The revolutionary power of heresy
Freedom of speech has toppled tyrants and propelled humanity forward. We lose it at our peril.
Words hurt, they say. This is the ideological underpinning to so much censorship today – the idea that words wound, as a punch might wound. The imagery of violence is deployed in almost every call for censure in the 21st-century West. Speech has been reimagined as aggression, hence ‘microaggressions’. People speak of feeling ‘assaulted’ by speech. ‘Words, like sticks and stones, can assault; they can injure; they can exclude’ – that’s the thesis of Words That Wound, an influential tome published in 1993. Activists claim to feel ‘erased’ by controversial or disagreeable utterances. Trans campaigners speak darkly of ‘trans erasure’, as if words from the other side of the divide, the speech of gender-critical feminists, might contain that most awesome and nullifying power of genocide.
Words make us feel ‘unsafe’, people say. Witness the rise and rise of Safe Spaces on university campuses, designed to ensure students’ psychic security against the terrible threat of their hearing an idea they disagree with. Safe Spaces recreate the state of childhood, complete with colouring books and ice cream, speaking to how determinedly some long to retreat from the adult world of hurtful chatter and brickbats.
The United Nations wrings its hands over ‘hate speech and real harm’ (my emphasis). The ‘weaponisation of public discourse for political gain’ can lead to ‘stigmatisation, discrimination and large-scale violence’, it says. Better keep a check on those hurtful words. One US university even maintains a list of ‘words that hurt’. It includes the phrase ‘You guys’. That scandalous utterance ‘erases the identities of people who are in the room’ and ‘generalise[s] a group of people to be masculine’. Shut it down. Silence that act of violence.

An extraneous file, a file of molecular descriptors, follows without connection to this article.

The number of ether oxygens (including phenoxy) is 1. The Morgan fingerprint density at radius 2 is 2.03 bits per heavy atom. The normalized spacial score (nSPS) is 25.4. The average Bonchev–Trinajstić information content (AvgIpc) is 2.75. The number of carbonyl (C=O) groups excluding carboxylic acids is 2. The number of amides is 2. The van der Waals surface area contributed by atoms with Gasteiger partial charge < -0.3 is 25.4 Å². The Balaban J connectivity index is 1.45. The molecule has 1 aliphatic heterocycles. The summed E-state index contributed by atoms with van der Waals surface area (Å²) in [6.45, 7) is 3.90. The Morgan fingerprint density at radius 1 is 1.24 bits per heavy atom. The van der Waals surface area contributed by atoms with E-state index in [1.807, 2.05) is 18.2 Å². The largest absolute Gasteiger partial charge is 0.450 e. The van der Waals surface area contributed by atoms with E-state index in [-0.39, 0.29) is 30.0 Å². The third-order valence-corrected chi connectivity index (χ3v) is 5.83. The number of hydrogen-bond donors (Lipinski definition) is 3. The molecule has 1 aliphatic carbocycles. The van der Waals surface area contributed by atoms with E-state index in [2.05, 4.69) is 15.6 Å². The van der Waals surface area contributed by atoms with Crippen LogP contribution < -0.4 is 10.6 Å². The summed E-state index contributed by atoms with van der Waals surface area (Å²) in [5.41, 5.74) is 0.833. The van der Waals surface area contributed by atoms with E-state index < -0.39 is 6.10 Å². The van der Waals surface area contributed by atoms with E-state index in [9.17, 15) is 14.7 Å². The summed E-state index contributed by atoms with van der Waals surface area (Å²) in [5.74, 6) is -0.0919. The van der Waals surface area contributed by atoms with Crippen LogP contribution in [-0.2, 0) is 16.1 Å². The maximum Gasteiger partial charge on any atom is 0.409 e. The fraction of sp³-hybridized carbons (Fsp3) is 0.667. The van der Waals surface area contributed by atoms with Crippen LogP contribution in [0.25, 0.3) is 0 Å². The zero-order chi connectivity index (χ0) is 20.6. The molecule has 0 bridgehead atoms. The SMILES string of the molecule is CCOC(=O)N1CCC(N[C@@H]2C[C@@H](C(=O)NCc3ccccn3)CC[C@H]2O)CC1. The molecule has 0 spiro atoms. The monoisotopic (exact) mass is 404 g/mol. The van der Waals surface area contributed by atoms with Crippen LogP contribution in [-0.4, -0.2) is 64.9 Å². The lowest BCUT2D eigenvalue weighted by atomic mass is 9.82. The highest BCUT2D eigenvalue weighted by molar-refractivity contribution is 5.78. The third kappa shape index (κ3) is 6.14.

Both the formal and informal punishment of words rests on the belief that they can wound. Laws in Europe claim to guard people from speech that is alarming, distressing, hurtful. The overlords of social media censor speech for ‘the wellbeing of our community’. Everywhere the cry goes up: words injure, they can cut like a knife, they can be used as ‘weapons to ambush, terrorise, wound, humiliate and degrade’. And just as the law protects us from such dreadful things when they are done to our bodies with fists and kicks, surely it should also protect us from them when they are done to our minds with words and ideas. Surely our psychic wellbeing should be accorded as much respect by the powers-that-be as our physical integrity is.
The temptation of many of us who believe in freedom of speech, in the liberty of all to utter their beliefs and ideas, is to damn this claim that ‘words hurt’ as a libel against public discourse. As a slippery untruth that is cynically designed to depict words as all-powerful, as containing so much energy, so much heat, that they can lay waste to self-esteem and even make us fret over erasure, over being wiped out entirely by that sore comment or that disturbing idea. Actually, we often say, words are just words. They’re not sticks, they’re not stones, they’re words. They won’t kill you, they won’t hurt you, you’ll be fine. They say words are a force of nature like no other, we say: ‘Relax. It’s just speech.’